Meet Anna Lerbom, a Swedish actress, director, writer, and learn about why she is so passionate about acting and what it was that kept her going although she is in a tough business. Find out how she and her husband run their own theater from their home in L.A.
Has acting always been a calling for you?
Anna: I can’t remember a time where I did not want to be an actor, so yes always.
Why does bringing life to a stage feel so special for you?
Anna: It’s so hard to explain what happens to you when you are on stage and you connect with the character, the audience and the text. It’s a new universe that is being created for that short time. It’s kind of like a high I think, when people explain how it’s like taking LSD or some crazy drug, that’s what it’s feels like. But it’s a bit healthier.
Did you get any chance to try acting back on the Swedish island Gotland where you grew up?
Anna: I have acted every time I got a chance during my whole life. I grew up close to a little Fisherman Village and there is this big rock I stood on, performing for the fisherman when they were cleaning there nets out. Then I acted in school plays and every Friday for “fun hour.” My class mates probably hating every second of it.
How come that you one-day decided to move and try your luck in Los Angeles and how long ago was that?
Anna: It was kind of like an accident that I ended up in LA. I had got some insurance money from my old job after I broke my leg and I was very much into films at the time. I went to LA for three months just to hang out and get the feel of Hollywood. While I was here I found Lee Strasberg Institute that I had wanted to go to since I was ten years old so I applied and got accepted. When I came back home I could not get a student loan so my mom loaned me the money to go back and go to school. I had been there for about three months when I got a scholarship from Mrs. Anna Strasberg and I stayed for four years. I was getting ready to move back to Sweden when I ran in to my husband to be so I’m still here, 14 years later.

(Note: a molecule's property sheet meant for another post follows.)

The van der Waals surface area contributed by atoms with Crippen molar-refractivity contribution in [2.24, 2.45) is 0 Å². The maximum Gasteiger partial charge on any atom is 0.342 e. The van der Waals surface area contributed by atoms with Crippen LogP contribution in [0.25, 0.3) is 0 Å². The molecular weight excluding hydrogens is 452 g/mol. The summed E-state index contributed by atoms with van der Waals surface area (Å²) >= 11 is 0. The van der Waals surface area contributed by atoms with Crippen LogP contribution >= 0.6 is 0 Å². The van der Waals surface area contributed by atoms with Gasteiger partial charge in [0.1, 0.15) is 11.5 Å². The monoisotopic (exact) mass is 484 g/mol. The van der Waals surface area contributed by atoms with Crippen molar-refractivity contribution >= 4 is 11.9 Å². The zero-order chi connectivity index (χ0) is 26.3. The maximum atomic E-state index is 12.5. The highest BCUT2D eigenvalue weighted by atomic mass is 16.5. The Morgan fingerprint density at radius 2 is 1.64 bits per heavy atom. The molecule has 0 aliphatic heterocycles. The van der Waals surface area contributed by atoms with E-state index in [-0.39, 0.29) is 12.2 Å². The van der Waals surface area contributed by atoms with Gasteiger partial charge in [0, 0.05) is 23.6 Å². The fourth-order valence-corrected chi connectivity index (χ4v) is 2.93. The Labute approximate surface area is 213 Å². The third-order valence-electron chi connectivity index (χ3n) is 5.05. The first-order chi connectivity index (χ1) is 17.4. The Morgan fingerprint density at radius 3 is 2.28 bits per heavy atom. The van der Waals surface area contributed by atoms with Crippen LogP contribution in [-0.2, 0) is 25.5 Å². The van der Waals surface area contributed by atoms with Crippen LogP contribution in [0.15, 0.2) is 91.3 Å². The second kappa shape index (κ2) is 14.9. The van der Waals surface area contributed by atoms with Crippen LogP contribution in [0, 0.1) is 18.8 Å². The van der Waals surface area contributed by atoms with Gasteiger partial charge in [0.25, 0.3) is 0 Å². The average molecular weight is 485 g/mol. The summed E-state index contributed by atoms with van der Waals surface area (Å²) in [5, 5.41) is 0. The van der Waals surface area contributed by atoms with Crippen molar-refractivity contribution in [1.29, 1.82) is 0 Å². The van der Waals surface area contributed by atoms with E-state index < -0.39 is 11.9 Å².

I assume it must have been a big culture shock for you to arrive in L.A. considering your upbringing in a small place in the country during the 70s and the 80s. What did that feel like? Was it scary or mainly fun and exciting?
Anna: Oh, it was scary! The first couple of nights I ended up in a sleazy hotel in Down Town where I had to climb over two homeless guys sleeping in the doorway to get in. I cried a lot in the beginning. But the fun and excitement took over after I moved to a hostel in Hollywood. I have always had an easy time making friends so it was fun! It is a lot different from Gotland and Sweden, everything is faster, bigger, crazier and I like it!
Acting is a tough business, were you able to work as an actress or did you have to work as something else?
Anna: I have done a few movies and plays here. In between I have worked as a clown and different characters like Barney and Elmo at children’s birthday parties, I was chased once as Elmo with a gun, SCARY!! I have also been a waitress, baked pizzas, delivered muffins and painted houses. Right now I work as an extra in movies. If you don’t blink I can be seen in a lot of TV shows and movies.
Did/ do you ever feel like giving up?